A Night In Anti Poaching Camp Bandipur National Park
Acres of marigold fields glowing in the evening sun waved at us from the other side of a solar fence that separated the jungle from the fields, as we drove towards the anti poaching camp in Bandipur National Park.
When I did my first phase of Eco Volunteer training with Karnataka Forest department and Jungle Lodges and Resorts, I wrote about the short visit we made to the Anti Poaching camp in the jungle where tourists are not allowed.
As part of the training in second phase we stayed overnight at the camp and patrolled with the forest guards next day on their beat. Now due to security reasons I can not disclose the exact location of the camps, but if you do join the Eco Volunteer Training program for tiger census then you may get to stay in one of them and see how the guards work in the jungle.
We were assigned different camps and our camps was across a small watering hole, where elephants regularly came to quench their thirst. Only thing stopping them to venture into our camp was a narrow elephant proof trench with two logs acting as bridge. The whole idea of an elephant trench is based on typical body structure of elephants which does not allows them to jump. So while an elephant can outrun a human being they just don’t know how to jump, so the trench are just wide enough to deter the elephants to not cross to the other side, and as they are not wide enough elephants don’t want to get in them and get stuck. For the humans to cross there is typically a log or bamboo bridge that can not withstand weight of an elephant.
If you are wondering about other animals, then remember no other animal likes to come close to human habitation except for our cousins the monkeys.
I actually think we don’t need Elephant proof trenches, what we need is human proof trenches so that poachers can be kept out of our forests.
When we reached the camp, one of our guards was collecting dry bamboo to make fire for cooking. We decided to help them with some of the chores and while my fellow volunteers were chopping vegetables, blowing air in the stove, I decided to document the same and click some pictures.
Trust me clicking pictures in that dark room with only fire to offer some light was not an easy task. We decided to check the surroundings and went for a patrol along the road, only to be warned by sounds of breaking branches in the distance and dark shadows moving around. A clear sign of our trumpeted friends in the vicinity. Good sense prevailed and we slowly walked back to the camp, guided by the aroma slowly rising from the chimney of the Anti Poaching Camp.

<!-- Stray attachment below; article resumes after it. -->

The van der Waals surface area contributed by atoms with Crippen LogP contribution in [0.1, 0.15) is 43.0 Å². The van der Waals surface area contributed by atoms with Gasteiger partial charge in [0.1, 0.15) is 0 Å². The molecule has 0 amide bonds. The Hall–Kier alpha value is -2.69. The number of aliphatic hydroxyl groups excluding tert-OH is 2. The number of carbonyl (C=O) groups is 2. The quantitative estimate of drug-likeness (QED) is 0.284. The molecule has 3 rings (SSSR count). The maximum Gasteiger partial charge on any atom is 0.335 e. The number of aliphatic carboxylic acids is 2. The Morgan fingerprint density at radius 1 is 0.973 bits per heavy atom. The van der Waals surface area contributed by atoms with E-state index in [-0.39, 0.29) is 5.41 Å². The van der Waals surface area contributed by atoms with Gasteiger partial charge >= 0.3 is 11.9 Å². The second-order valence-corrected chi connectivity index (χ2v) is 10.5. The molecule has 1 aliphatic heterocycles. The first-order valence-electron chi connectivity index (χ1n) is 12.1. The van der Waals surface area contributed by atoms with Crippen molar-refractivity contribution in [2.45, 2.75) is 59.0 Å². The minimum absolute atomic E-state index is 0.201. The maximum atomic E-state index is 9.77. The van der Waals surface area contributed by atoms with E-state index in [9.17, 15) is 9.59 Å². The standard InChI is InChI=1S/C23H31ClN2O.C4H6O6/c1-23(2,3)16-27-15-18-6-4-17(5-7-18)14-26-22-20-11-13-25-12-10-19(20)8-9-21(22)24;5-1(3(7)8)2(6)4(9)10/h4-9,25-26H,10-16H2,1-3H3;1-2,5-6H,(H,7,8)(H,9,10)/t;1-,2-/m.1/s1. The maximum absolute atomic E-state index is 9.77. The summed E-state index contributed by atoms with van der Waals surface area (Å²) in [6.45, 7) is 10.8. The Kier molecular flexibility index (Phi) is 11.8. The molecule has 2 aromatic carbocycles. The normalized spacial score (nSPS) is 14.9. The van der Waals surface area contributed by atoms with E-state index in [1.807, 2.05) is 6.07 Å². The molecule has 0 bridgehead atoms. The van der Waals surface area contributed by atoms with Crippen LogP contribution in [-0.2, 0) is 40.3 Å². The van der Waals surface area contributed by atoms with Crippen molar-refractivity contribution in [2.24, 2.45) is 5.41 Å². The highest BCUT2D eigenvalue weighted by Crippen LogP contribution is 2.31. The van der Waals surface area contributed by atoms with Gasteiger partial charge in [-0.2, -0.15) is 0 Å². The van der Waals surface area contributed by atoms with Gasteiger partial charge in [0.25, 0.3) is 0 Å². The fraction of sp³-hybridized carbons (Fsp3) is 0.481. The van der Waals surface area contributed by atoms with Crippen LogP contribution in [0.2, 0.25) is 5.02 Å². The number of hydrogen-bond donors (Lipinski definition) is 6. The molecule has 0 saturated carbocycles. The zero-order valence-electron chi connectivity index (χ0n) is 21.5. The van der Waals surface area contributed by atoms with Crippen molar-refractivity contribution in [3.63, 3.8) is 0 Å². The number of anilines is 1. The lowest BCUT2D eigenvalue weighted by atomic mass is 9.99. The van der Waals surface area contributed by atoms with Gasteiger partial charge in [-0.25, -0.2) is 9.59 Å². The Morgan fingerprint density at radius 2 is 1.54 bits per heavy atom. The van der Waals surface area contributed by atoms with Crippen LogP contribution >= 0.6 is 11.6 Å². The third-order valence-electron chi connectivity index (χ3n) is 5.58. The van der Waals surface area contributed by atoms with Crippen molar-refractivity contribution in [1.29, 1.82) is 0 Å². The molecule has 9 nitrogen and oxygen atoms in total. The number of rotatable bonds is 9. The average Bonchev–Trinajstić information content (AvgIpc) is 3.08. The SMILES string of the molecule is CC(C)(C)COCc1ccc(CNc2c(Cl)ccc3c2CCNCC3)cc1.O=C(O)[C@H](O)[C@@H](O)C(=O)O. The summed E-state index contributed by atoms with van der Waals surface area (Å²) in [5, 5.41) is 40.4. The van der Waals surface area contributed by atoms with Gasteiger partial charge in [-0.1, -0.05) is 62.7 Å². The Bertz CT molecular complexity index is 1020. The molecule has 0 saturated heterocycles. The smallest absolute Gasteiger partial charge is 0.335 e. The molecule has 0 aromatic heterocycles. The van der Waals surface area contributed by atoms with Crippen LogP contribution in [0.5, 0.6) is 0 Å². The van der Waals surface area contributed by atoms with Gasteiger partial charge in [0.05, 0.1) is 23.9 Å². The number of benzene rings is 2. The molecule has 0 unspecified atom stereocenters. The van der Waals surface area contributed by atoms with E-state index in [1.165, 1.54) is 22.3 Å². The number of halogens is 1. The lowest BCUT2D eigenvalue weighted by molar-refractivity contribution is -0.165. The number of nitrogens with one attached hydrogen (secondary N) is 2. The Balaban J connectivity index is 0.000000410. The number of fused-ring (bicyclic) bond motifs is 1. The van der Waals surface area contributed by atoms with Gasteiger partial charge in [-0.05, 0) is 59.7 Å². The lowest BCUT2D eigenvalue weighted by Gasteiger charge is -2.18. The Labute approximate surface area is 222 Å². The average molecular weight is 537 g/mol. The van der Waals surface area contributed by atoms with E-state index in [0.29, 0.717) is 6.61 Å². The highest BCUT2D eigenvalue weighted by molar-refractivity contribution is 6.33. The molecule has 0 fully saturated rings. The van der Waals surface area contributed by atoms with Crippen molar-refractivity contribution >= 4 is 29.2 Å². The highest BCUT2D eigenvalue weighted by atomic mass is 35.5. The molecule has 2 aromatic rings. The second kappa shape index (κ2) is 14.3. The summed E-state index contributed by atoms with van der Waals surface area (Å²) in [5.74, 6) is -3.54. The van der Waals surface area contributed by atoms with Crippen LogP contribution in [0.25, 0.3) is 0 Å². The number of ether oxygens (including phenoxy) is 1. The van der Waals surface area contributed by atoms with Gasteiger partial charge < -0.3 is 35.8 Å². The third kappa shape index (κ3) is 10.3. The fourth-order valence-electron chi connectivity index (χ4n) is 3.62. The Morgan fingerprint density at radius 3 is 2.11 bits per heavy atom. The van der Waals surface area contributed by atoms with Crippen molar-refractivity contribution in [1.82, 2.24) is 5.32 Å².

In the spartan kitchen the guards dished out a lavish spread of rice, daal some veggies, sambhar. Later we learned that the forest department has sanctioned some special ration for us and this is not what the guards enjoy on a regular basis. Please check the complete slide show to see the picture of the Thali served to us in the anti- poaching camp.
It gets dark very early in the jungle, with no lights around you and as it was a clear sky we could see a million stars in the sky. I cursed myself for not carrying my tripod and was unable to click any star trails. ( Not to self this is the last time you are making this excuse Mr. d T )
The night introduced us to the sounds of jungle, a barking deer in the distance, a grunt of a leopard in distance, fluttering of leaves amplified with the wooosh of wind knocking on the tin roof of our camp.
The moonlight camp looked straight out of a fairy tale, yes a fairy tale but one that also has a ghost in the darkness, waiting for you to come out to take a leak so that it can grab you and drag you in the bushes. I was a little boy once again remembering all the ghost stories I have read wondering which one will come true tonight. My fellow volunteers were fast asleep and there snoring was not helping. I am not sure when I dozed off only to be informed next day that I snore! Lo kallo baat! ( look who is talking )
As per the schedule we started our patrol at the crack of dawn, and actually heard the jungle fowl welcoming the first rays of sun with a Cockadoodledoo, formally announcing morning.
Less than 200 meters from the camp we saw absolutely fresh elephant dung, a herd must have passed from there just an hour or so ago. Now noticing elephant dung and deciphering it is a full-fledged subject in ecology, but it deserves a post of itself.
The dense Lantana Bushes, cut your mobility and visibility making it tough to see beyond a few feet but we always found a trail in the bushes that we could follow. Every few meters a wild flower will raise its head as if challenging the darkness with a big smile.
I casually asked one of the guards who made these trails, pat came the reply “ Elephants”, only they can pass through these dense bushes breaking every thing around them and other animals and humans just start using the trails created by the walking mountains of muscles. Very comforting I told myself, I am actually walking on the favorite morning walk path of the largest animal on earth and I don’t have a hall pass.